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Tuesday 15, Nov 2011

  More than 100 players tested positive for stimulants

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According to FIFA, more than 100 players at the Under-17 World Cup in Mexico tested positive for stimulants due to contaminated meat.

Samples provided by players from 19 of the 24 squads at the tournament – that ended in July – tested positive for banned substance clenbuterol, as per Jiri Dvorak, chief medical officer for world football’s governing body.

FIFA was very alarmed and it was highly surprising to see something like this – I had not seen anything like it in my 20 years in this post,” Dvorak said.

Saturday 29, Oct 2011

  Indian Kabaddi players test positive in dope test

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At least 13 of the 29 Kabaddi players have tested positive during tests conducted by officials of the World Anti-Doping Authority (WADA) in Punjab state, in a major embarrassment to the Indian sports.

“On 20th march, we tested 29 samples of kabaddi players out of which 16 were found negative and remaining 13 were found positive on the basis of anabolic steroids and stimulants, and the anti-doping tribunal has provisionally suspended the 13 players,” said Dr. Manmohan Singh, chairman of Anti-Doping committee.

Thirteen players have been served notices and declared provisionally suspended from taking part in any sport or event till the final adjudication following the test results.

Friday 28, Oct 2011

  World Kabaddi Cup started with anabolic steroids issue

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The World Kabaddi Cup made headlines in sports magazines for reports that 13 of its players tested positive for anabolic steroids and stimulants.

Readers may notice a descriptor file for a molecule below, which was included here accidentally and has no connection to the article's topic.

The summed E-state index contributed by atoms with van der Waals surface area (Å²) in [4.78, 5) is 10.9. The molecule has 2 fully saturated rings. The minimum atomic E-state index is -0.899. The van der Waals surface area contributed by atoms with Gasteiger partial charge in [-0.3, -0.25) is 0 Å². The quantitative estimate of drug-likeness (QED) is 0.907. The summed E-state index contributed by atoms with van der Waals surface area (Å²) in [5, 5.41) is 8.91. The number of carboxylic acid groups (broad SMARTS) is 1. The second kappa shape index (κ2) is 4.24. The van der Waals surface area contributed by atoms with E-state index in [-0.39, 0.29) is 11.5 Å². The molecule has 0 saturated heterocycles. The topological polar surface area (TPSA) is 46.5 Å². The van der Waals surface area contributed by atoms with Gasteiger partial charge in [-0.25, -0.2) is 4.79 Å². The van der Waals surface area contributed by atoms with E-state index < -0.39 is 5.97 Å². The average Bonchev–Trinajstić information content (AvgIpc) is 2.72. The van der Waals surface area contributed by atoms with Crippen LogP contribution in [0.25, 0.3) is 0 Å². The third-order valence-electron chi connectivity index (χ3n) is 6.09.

The test conducted by the World Anti-Doping Agency (WADA) was part of the pre-tournament drug testing of the players.

Indian Sports Director Pragati Singh expressed some concern on the result of the tests. “Definitely it’s a matter of concern. Even as a player it’s a matter of concern. We want the medal with respect. We don’t want medal like this,” he said.

Wednesday 26, Aug 2009

  Abuse of Ritalin on a rise among teenagers

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Abuse of Ritalin on a rise among teenagersRitalin has emerged as the obvious choice of a huge majority of sleep-deprived teenagers who are struggling to make the grade.

Undergraduates, as well as high school SAT-takers, are turning to prescription stimulants for boosting the levels of concentration to stay ahead of competition without feeling the heat of burning the oil in night.

According to a study by the University of Michigan Substance Abuse Research Center, it was found that ten percent of college students tend to use stimulants on an illegal basis at some point in their college years.

From News-Medical.Net:

“Most students who use their friend’s stimulants do it to improve performance,” said Scott Teitelbaum, M.D., medical director of the Florida Recovery Center at UF. “It’s like athletes taking steroids – the idea that you can study better, harder, longer, as if you were hitting a ball farther.”

But the pills won’t make up for a semester of slacking off, said Teitelbaum.

“When you look at the students that use illicit (stimulants), their performance at school is worse,” Teitelbaum said. “And that’s probably because the need to use the drug reflects them being behind, and needing to cram and catch up.”

Ritalin revs up the central nervous system, creating feelings of alertness that fall somewhere between those produced by caffeine and cocaine.